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Thyroglossal Duct Cysts

Thyroglossal duct cysts are collections of fluid in the neck and are usually located halfway up the neck in the midline, not along one side or the other. Often, these cysts seem to move in coordination with actions such as swallowing or sticking out the tongue.

Origin and Diagnosis

Thyroglossal duct cysts are formed during a child’s development when the thyroid gland, located near the front of the neck, descends into the neck from an area near the base of the tongue. The resulting cyst connects to a small tract, or tube, which goes through the hyoid bone, higher in the neck, and eventually connects to the base of the tongue. This occurs before birth; however, the thyroglossal duct cyst may not be recognized until later in life. The cyst may look like a small mass or a collection of fluid, and the affected area may become infected and red. However most thyroglossal duct cysts are painless and do not have any overlying skin changes.


Thyroglossal duct cysts are benign and usually contain fluid that resembles mucus. Sometimes, an upper respiratory infection such as the common cold may cause the cyst to swell as it fills with additional fluid. This may be the first time that parents are able to see the cyst.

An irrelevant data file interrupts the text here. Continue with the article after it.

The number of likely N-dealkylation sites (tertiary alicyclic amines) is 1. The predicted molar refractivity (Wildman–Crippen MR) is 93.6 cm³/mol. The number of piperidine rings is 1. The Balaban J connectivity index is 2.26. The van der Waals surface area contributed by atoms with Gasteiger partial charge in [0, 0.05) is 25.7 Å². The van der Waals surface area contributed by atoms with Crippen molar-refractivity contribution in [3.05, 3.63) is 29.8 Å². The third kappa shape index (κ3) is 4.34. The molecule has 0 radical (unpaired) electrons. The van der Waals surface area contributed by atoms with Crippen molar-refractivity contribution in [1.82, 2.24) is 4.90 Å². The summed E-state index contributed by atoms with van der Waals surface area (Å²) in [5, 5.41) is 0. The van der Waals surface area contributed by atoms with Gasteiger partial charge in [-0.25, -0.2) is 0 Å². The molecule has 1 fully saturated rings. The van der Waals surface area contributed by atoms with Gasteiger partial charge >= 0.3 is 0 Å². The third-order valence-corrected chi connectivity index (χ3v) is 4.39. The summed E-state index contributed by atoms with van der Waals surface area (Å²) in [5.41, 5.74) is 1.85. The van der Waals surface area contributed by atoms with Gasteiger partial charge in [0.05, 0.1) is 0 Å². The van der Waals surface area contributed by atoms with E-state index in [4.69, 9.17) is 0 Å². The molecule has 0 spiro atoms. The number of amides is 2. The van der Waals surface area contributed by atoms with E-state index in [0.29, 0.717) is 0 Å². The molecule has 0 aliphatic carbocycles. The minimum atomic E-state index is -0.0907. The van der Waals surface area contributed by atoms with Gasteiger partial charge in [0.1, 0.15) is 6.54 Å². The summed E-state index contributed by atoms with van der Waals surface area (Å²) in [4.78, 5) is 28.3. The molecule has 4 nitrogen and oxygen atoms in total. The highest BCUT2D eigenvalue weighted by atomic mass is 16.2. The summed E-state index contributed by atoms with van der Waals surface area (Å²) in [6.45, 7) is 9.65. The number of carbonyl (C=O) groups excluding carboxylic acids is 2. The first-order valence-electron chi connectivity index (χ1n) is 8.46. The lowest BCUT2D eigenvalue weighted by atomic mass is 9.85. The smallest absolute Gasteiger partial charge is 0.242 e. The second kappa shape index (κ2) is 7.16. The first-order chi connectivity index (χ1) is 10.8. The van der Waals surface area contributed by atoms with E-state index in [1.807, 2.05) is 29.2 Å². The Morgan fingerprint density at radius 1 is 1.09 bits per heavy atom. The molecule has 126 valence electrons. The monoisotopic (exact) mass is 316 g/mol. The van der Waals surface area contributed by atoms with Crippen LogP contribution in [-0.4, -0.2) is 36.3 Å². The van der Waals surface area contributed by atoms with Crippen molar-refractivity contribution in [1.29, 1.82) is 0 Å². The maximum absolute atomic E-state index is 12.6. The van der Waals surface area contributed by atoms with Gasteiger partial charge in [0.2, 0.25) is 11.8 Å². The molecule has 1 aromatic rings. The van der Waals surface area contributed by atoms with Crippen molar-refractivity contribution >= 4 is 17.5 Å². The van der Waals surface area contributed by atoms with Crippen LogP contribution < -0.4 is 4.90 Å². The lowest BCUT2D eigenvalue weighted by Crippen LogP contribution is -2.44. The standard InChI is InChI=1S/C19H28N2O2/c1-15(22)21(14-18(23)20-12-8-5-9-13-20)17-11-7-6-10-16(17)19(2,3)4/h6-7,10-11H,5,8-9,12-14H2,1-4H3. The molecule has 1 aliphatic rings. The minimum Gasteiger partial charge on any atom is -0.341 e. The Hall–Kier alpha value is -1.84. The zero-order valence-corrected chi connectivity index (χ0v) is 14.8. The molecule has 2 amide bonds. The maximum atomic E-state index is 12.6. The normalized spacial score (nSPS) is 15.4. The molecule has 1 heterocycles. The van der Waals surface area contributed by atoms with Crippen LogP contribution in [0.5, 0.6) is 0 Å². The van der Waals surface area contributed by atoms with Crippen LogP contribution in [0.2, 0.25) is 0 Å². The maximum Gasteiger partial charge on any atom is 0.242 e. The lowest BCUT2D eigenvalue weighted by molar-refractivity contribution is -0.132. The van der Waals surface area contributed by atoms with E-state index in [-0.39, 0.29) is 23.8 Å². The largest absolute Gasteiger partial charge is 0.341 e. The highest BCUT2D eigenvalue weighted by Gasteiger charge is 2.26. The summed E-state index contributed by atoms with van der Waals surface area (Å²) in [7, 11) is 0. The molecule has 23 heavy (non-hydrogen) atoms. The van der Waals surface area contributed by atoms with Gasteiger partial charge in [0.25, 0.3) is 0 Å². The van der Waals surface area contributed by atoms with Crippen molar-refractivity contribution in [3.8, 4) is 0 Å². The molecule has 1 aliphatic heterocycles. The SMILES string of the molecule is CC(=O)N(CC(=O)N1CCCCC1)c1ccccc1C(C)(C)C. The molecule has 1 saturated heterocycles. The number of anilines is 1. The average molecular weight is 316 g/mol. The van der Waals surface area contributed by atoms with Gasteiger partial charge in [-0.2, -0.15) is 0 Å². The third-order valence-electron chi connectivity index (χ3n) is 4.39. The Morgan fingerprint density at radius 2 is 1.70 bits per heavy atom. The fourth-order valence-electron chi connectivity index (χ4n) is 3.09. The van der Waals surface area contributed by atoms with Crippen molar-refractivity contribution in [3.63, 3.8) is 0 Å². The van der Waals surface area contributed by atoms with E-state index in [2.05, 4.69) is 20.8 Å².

If the cyst becomes infected, surgeons will treat the infection first before removing the thyroglossal duct because the delicate connections between the cyst in the neck extending toward the base of the tongue are obscured by inflammation. Once the infection subsides, it will be necessary to remove the cyst.

Removal of a cyst before it becomes infected is preferable. Surgical treatment of thyroglossal duct cysts includes a small incision over the cyst, and if the tract connecting the cyst to the area near the base of the tongue is long, additional small incisions may be necessary.

Our hospital's general surgeons usually perform this procedure as an outpatient procedure, with the child going home the same day.